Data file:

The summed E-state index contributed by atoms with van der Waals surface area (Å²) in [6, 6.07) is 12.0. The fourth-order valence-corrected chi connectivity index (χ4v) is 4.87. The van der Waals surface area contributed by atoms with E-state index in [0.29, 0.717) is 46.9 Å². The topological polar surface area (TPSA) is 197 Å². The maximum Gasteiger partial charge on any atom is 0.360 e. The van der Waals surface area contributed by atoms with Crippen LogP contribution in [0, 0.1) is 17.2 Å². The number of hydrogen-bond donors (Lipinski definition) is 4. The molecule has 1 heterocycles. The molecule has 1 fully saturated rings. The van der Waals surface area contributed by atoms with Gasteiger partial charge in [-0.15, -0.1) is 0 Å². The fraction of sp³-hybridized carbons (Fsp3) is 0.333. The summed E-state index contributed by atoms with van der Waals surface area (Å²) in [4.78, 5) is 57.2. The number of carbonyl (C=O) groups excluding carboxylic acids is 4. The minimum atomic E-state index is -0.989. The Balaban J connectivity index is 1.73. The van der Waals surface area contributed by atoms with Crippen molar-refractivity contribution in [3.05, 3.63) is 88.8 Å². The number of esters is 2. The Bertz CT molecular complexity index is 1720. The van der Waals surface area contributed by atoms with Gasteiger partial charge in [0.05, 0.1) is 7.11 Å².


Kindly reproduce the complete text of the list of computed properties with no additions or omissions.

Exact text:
The summed E-state index contributed by atoms with van der Waals surface area (Å²) in [6, 6.07) is 12.0. The fourth-order valence-corrected chi connectivity index (χ4v) is 4.87. The van der Waals surface area contributed by atoms with E-state index in [0.29, 0.717) is 46.9 Å². The topological polar surface area (TPSA) is 197 Å². The maximum Gasteiger partial charge on any atom is 0.360 e. The van der Waals surface area contributed by atoms with Crippen LogP contribution in [0, 0.1) is 17.2 Å². The number of hydrogen-bond donors (Lipinski definition) is 4. The molecule has 1 heterocycles. The molecule has 1 fully saturated rings. The van der Waals surface area contributed by atoms with Gasteiger partial charge in [-0.15, -0.1) is 0 Å². The fraction of sp³-hybridized carbons (Fsp3) is 0.333. The summed E-state index contributed by atoms with van der Waals surface area (Å²) in [4.78, 5) is 57.2. The number of carbonyl (C=O) groups excluding carboxylic acids is 4. The minimum atomic E-state index is -0.989. The Balaban J connectivity index is 1.73. The van der Waals surface area contributed by atoms with Crippen molar-refractivity contribution in [3.05, 3.63) is 88.8 Å². The number of esters is 2. The Bertz CT molecular complexity index is 1720. The van der Waals surface area contributed by atoms with Gasteiger partial charge in [0.05, 0.1) is 7.11 Å².